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D. Etta WILCOXON, Plaintiff-Appellee/Cross-Appellant-Cross-Appellee, v. WAYNE COUNTY NEIGHBORHOOD LEGAL SERVICES, Defendant-Appellant/Cross-Appellee-Cross-Appellant.
Defendant Wayne County Neighborhood Legal Services (WCNLS) appeals by leave granted from an order of the circuit court denying its motion for mandatory dismissal of plaintiff's lawsuit for failure to follow the procedures set forth in MCR 2.403(N). We affirm.
In her eight-count first amended complaint, plaintiff alleges that she was initially hired by WCNLS as an administrative assistant. Plaintiff asserts that sometime later, defendant altered plaintiff's employment by expanding her duties to include the writing of grant proposals. Plaintiff alleges that the terms of her compensation were also changed to include a ten-percent commission on any grant monies received as a result of her efforts. Plaintiff further alleges that in 1995 defendant was awarded $671,500 in grants from proposals written by plaintiff. Plaintiff asserts that pursuant to the terms of her employment, she was due $67,500 in commission for 1995. Plaintiff alleges, however, that she was constructively discharged in order to avoid the payment of this commission.
In response to a motion by defendant, the circuit court summarily dismissed three of plaintiff's eight claims. The remaining five claims alleged fraudulent and innocent misrepresentation, breach of oral or implied-in-fact contract, promissory estoppel, and unjust enrichment.
On April 12, 1999, a mediation hearing was held.1 The mediation panel unanimously found that plaintiff's complete cause of action was frivolous. In so doing, the panel referred to MCR 2.403(K)(4)(b) as support for its determination. Plaintiff did not file a motion asking for the circuit court to review de novo the panel's finding, but did file a motion to remediate, which was denied by the court. The court also denied defendant's motion for summary disposition. Defendant had argued that the remaining claims should be summarily dismissed under MCR 2.116(C)(10), because plaintiff's employment contract did not permit oral modification of its terms, thereby precluding plaintiff's claim for a ten-percent commission.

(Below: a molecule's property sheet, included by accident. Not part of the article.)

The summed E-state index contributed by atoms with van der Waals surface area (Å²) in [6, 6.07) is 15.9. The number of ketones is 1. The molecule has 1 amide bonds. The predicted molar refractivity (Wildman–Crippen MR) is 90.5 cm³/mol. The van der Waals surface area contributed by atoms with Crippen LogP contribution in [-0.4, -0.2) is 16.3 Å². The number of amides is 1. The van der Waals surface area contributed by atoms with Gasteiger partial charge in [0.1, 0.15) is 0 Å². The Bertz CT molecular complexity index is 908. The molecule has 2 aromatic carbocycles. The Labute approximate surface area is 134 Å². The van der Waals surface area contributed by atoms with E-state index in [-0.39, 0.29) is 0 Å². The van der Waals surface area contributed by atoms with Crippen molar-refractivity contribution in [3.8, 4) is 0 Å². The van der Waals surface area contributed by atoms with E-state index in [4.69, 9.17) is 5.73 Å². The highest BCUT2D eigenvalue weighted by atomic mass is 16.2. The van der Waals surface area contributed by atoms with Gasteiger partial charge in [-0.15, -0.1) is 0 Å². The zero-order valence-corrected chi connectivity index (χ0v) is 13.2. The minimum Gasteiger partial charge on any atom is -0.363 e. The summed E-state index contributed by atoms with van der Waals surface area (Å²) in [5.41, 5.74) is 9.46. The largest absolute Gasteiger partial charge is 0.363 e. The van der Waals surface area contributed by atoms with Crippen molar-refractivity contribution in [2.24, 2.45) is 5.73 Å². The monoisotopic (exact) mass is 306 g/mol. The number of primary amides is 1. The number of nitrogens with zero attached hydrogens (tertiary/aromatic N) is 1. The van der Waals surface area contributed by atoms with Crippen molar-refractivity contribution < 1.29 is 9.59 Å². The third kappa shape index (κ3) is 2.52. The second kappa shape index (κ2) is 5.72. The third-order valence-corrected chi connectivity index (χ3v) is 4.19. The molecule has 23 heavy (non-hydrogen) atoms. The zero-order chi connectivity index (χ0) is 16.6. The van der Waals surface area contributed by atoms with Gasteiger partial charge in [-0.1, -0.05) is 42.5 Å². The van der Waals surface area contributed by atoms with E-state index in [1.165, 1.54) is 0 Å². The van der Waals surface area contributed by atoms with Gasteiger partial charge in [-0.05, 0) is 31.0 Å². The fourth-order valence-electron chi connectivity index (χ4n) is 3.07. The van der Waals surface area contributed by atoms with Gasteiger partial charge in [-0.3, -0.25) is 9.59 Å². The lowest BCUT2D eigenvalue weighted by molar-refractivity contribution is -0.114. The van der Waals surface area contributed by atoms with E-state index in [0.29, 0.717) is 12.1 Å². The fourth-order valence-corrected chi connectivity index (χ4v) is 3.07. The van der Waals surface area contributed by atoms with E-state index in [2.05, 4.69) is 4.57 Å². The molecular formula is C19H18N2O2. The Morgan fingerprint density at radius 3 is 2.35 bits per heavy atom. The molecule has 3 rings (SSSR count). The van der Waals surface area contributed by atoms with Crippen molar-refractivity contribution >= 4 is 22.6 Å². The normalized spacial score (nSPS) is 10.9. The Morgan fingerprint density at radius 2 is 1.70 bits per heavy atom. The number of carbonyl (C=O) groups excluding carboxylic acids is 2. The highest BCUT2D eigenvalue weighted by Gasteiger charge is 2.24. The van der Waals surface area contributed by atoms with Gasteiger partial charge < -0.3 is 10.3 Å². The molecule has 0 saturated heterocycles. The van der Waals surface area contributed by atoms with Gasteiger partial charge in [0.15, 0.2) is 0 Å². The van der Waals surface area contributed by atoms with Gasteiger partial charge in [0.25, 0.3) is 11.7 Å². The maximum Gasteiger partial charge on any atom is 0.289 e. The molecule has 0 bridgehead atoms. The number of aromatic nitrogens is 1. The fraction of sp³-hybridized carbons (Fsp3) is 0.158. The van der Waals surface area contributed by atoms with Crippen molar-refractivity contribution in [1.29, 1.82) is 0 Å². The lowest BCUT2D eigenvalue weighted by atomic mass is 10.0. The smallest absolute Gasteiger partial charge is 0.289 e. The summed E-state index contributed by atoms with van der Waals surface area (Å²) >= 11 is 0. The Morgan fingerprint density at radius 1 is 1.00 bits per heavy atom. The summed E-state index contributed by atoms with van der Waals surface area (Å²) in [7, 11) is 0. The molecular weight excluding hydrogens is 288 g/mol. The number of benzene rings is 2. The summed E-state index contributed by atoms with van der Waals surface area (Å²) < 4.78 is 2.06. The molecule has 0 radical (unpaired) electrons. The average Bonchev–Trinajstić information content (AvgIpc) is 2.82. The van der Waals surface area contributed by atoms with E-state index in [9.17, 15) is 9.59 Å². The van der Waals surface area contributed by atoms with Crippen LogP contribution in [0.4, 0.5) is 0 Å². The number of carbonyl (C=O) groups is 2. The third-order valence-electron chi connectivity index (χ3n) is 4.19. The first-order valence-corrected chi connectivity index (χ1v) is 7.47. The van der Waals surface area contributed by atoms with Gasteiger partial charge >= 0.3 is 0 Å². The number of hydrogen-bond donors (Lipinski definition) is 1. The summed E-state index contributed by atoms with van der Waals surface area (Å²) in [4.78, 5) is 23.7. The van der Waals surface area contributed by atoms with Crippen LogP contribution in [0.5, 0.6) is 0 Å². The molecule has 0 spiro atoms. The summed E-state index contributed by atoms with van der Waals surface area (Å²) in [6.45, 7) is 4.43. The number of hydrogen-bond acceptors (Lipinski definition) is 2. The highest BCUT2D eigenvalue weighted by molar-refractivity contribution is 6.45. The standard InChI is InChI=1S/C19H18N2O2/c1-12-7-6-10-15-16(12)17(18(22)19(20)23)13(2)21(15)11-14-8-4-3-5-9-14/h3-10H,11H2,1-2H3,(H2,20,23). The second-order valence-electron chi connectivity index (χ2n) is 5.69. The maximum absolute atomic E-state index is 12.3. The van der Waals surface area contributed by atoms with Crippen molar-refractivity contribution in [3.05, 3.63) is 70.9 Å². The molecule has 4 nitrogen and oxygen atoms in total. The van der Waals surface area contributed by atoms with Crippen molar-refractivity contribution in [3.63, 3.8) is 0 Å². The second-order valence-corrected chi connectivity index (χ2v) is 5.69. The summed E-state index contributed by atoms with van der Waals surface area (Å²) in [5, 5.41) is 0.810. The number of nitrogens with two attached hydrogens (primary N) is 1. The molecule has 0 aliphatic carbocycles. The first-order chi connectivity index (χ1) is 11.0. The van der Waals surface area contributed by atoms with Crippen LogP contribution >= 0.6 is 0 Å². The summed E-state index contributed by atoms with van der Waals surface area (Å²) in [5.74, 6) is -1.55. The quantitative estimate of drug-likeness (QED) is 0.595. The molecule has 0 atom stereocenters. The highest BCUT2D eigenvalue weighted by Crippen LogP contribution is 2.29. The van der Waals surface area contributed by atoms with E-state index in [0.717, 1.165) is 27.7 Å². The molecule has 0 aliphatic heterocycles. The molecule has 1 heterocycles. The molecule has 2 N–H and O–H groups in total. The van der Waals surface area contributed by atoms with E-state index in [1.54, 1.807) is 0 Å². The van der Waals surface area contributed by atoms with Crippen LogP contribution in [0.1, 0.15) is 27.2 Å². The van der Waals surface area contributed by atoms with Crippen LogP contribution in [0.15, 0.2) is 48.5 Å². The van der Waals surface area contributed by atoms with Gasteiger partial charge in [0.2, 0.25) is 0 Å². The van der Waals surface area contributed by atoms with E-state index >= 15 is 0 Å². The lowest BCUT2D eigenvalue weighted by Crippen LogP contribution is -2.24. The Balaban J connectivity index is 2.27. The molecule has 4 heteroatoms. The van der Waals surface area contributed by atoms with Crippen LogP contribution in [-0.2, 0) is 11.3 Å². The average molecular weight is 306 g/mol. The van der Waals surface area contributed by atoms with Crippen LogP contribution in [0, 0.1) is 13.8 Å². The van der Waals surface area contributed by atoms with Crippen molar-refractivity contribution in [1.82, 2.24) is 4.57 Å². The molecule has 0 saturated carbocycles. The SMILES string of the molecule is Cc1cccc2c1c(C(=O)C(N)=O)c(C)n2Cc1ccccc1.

After receiving plaintiff's rejection of the mediation evaluation, defendant moved to dismiss plaintiff's case, arguing that MCR 2.403(N)(3) mandates dismissal because plaintiff failed to post the bond required by the court rule. The circuit court denied defendant's motion.
Defendant argues on appeal that the circuit court erred in denying its motion to dismiss under MCR 2.403(N)(3), because plaintiff did not follow the mandates of the court rule that required her to move for review of the mediation evaluation within fourteen days after the alternative dispute resolution (ADR) clerk sent notification of the case evaluation and post the required cash or surety bond. We reject this argument. MCR 2.403(K)(4) states 2 in pertinent part: “In a tort case to which M.C.L. § 600.4915(2) ․ or M.C.L. § 600.4963(2) ․ applies, if the panel unanimously finds that a party's action ․ as to any other party is frivolous, the panel shall so indicate on the evaluation.” 3 MCL 600.4915 and M.C.L. § 600.4963 set forth procedures to be followed in medical malpractice and tort action mediation, respectively. In identical language, subsection 2 of each of these statutes indicates that “[i]f the action proceeds to trial, the party who has been determined to have a frivolous action or defense shall post a cash or surety bond, approved by the court, in the amount of $5,000.00 for each party against whom the action or defense was determined to be frivolous.” MCL 600.4915(2); MCL 600.4963(2).
This statutory language is mirrored in MCR 2.403(N)(3), which at the time this action was mediated stated that “[e]xcept as provided in subrule (2), if a party's claim ․ was found to be frivolous under subrule (K)(4), that party shall post a cash or surety bond, pursuant to MCR 3.604, in the amount of $5,000 for each party against whom the action ․ was determined to be frivolous.” Additionally, MCR 2.403(N)(2) provides, “If a party's claim ․ was found to be frivolous under subrule (K)(4), that party may request that the court review the panel's finding by filing a motion within 14 days after the ADR clerk sends notice of the rejection of the case evaluation award.” The circuit court concluded that because plaintiff's action sounded in contract and not tort, MCR 2.403(N) did not apply.
We agree with this conclusion. An examination of plaintiff's complaint shows that three of her remaining claims clearly sounded in contract, not tort. Plaintiff sought recovery under theories of breach of an express oral or implied-in-fact contract, quasi-contract (plaintiff's unjust enrichment claim), and promissory estoppel. Plaintiff's two remaining claims, however, sounded in tort.4
Resolution of this appeal turns on an interpretation of MCR 2.403(K)(4), specifically the phrase, “tort case.” Interpretation of a court rule is a question of law that this Court reviews de novo. CAM Constr. v. Lake Edgewood Condominium Ass'n, 465 Mich. 549, 553, 640 N.W.2d 256 (2002). When interpreting a court rule, we apply the same rules as when we engage in statutory interpretation. Id. at 553, 640 N.W.2d 256. The overriding goal of judicial interpretation of a court rule is to give effect to the intent of the authors. See Bio-Magnetic Resonance, Inc. v. Dep't of Public Health, 234 Mich.App. 225, 229, 593 N.W.2d 641 (1999). The starting point of this endeavor is the language of the court rule. Id. If the language of the court rule is clear and unambiguous, then no further interpretation is required or allowed. CAM Constr, supra at 554, 640 N.W.2d 256. However, when reasonable minds can differ on the meaning of the language of the rule, then judicial construction is appropriate. Benedict v. Dep't of Treasury, 236 Mich.App. 559, 563, 601 N.W.2d 151 (1999).